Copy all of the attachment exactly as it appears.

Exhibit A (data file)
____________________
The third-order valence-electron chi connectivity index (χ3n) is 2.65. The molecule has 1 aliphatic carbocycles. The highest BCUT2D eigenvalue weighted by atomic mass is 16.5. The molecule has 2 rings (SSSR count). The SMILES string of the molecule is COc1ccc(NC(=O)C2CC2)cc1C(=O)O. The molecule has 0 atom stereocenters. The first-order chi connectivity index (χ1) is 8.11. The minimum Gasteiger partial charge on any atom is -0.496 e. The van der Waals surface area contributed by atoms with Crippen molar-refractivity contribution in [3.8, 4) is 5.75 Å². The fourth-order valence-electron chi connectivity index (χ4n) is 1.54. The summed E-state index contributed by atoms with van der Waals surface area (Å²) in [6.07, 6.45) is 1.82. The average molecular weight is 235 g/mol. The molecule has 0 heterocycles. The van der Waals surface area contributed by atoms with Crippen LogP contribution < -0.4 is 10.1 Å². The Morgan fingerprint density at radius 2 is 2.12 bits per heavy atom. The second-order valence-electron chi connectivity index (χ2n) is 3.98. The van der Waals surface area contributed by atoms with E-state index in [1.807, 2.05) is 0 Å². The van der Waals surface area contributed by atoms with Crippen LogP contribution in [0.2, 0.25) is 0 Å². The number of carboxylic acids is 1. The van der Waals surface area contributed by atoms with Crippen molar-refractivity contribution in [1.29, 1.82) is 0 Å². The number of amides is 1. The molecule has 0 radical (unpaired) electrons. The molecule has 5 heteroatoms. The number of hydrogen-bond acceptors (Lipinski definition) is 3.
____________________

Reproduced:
The third-order valence-electron chi connectivity index (χ3n) is 2.65. The molecule has 1 aliphatic carbocycles. The highest BCUT2D eigenvalue weighted by atomic mass is 16.5. The molecule has 2 rings (SSSR count). The SMILES string of the molecule is COc1ccc(NC(=O)C2CC2)cc1C(=O)O. The molecule has 0 atom stereocenters. The first-order chi connectivity index (χ1) is 8.11. The minimum Gasteiger partial charge on any atom is -0.496 e. The van der Waals surface area contributed by atoms with Crippen molar-refractivity contribution in [3.8, 4) is 5.75 Å². The fourth-order valence-electron chi connectivity index (χ4n) is 1.54. The summed E-state index contributed by atoms with van der Waals surface area (Å²) in [6.07, 6.45) is 1.82. The average molecular weight is 235 g/mol. The molecule has 0 heterocycles. The van der Waals surface area contributed by atoms with Crippen LogP contribution < -0.4 is 10.1 Å². The Morgan fingerprint density at radius 2 is 2.12 bits per heavy atom. The second-order valence-electron chi connectivity index (χ2n) is 3.98. The van der Waals surface area contributed by atoms with E-state index in [1.807, 2.05) is 0 Å². The van der Waals surface area contributed by atoms with Crippen LogP contribution in [0.2, 0.25) is 0 Å². The number of carboxylic acids is 1. The van der Waals surface area contributed by atoms with Crippen molar-refractivity contribution in [1.29, 1.82) is 0 Å². The number of amides is 1. The molecule has 0 radical (unpaired) electrons. The molecule has 5 heteroatoms. The number of hydrogen-bond acceptors (Lipinski definition) is 3.